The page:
Small Town Strip Mine
Dexter’s Parvin Butte is slated to become a quarry
By Camilla Mortensen
When loggers started clearcutting Parvin Butte 20 miles outside Eugene, leaving behind smoking burn piles, no one in the small town of Dexter was that surprised. Timber pays the bills in a lot of rural areas. But then residents discovered that Lost Creek Rock Products intended to dynamite and strip mine the butte as well, to extract more than 60 million tons of aggregate — crushed stone, sand and gravel.
|John Tyler on property bordering Parvin Butte. Photo by Camilla Mortensen|
There are two permits to exploit Parvin Butte’s resources. One is for logging and the other is for mining. Neighbor John Tyler worries that with two agencies, the Oregon Department of Forestry (ODF) and the Oregon Department of Geology and Mineral Industries (DOGAMI), assigned the task of overseeing two different permits, things are falling through the cracks.
Tyler, a retired Air Force pilot, came to Dexter 38 years ago to raise his family. He bought a couple acres of land with a view of Lost Valley, near scenic Parvin Butte. The butte, Tyler points out on a map, is surrounded by 353 homes. He estimates that 1,100 people will be impacted by the butte’s destruction. “The other thing that’s worrisome,” he says, “is the impact on water.”
Lost Creek runs right through the 64-acre property. Eve Montanaro of the Middle Fork Watershed Council says the creek is one of their highest priorities for protection and enhancement. Lost Creek is unobstructed by dams and offers some of the last remaining habitat for spring Chinook in the Middle Fork basin. “The support to protect and enhance the Lost Creek basin by local residents is phenomenal,” Montanaro says.
The creek is on the property, but not within the 51.5 acres that are within the permit boundary of the quarry. The permit application says the quarry is two miles from Dexter. The map shows Dexter’s post office is within 1,500 yards of the quarry. According to the application there are no nearby streams that flow year round. Lost Creek is 500 feet east of the permit boundary.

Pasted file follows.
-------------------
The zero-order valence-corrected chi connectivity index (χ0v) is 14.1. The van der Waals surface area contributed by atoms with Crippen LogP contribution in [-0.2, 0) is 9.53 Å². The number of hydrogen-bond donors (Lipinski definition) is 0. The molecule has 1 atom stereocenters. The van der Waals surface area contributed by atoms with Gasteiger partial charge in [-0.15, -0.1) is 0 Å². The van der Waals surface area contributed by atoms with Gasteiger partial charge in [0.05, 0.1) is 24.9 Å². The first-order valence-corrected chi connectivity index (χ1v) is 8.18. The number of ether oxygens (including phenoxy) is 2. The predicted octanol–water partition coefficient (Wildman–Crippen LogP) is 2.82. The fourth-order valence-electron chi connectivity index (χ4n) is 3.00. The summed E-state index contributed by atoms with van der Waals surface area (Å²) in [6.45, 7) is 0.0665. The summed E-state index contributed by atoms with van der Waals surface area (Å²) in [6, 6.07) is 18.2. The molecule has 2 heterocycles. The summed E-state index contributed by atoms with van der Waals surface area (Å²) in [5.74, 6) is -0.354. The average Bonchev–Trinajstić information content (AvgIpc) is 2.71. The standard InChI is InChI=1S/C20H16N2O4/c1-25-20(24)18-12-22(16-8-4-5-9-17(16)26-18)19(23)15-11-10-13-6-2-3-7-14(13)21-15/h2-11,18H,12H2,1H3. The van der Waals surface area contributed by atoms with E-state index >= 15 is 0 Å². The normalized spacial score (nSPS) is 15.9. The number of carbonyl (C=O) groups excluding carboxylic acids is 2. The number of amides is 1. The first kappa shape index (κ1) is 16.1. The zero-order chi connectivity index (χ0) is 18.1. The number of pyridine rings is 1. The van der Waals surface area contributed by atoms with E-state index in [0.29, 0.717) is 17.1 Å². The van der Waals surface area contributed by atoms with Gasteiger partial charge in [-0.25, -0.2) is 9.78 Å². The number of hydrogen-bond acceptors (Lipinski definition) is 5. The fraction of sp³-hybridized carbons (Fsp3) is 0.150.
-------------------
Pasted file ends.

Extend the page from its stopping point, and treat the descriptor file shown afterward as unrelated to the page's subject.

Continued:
The permit to mine Parvin Butte can be viewed on the website for Oregon Land Company, which lists the property as for sale. Oregon Land lists millions of dollars of land for sale, including lots earmarked for logging and the development of subdivisions along the McKenzie River as well as proposed subdivisions in Veneta.
A document on Oregon Lands’ website that analyzes the quality of rock in the proposed quarry is in the name of Greg Demers and his ATR Land LLC. Neither Demers’ name nor that of frequent collaborators in land speculation the McDougal brothers shows up in relation to Oregon Land at first glance. But the post office box listed is the same as the McDougals’ and Demers’ other company of note: Willamette Water Company. Willamette Water has applied for a water right on the McKenzie River, claiming it wants to supply drinking water to rural communities. Lost Creek Rock Products is another of the McDougals’ and Demers’ investments.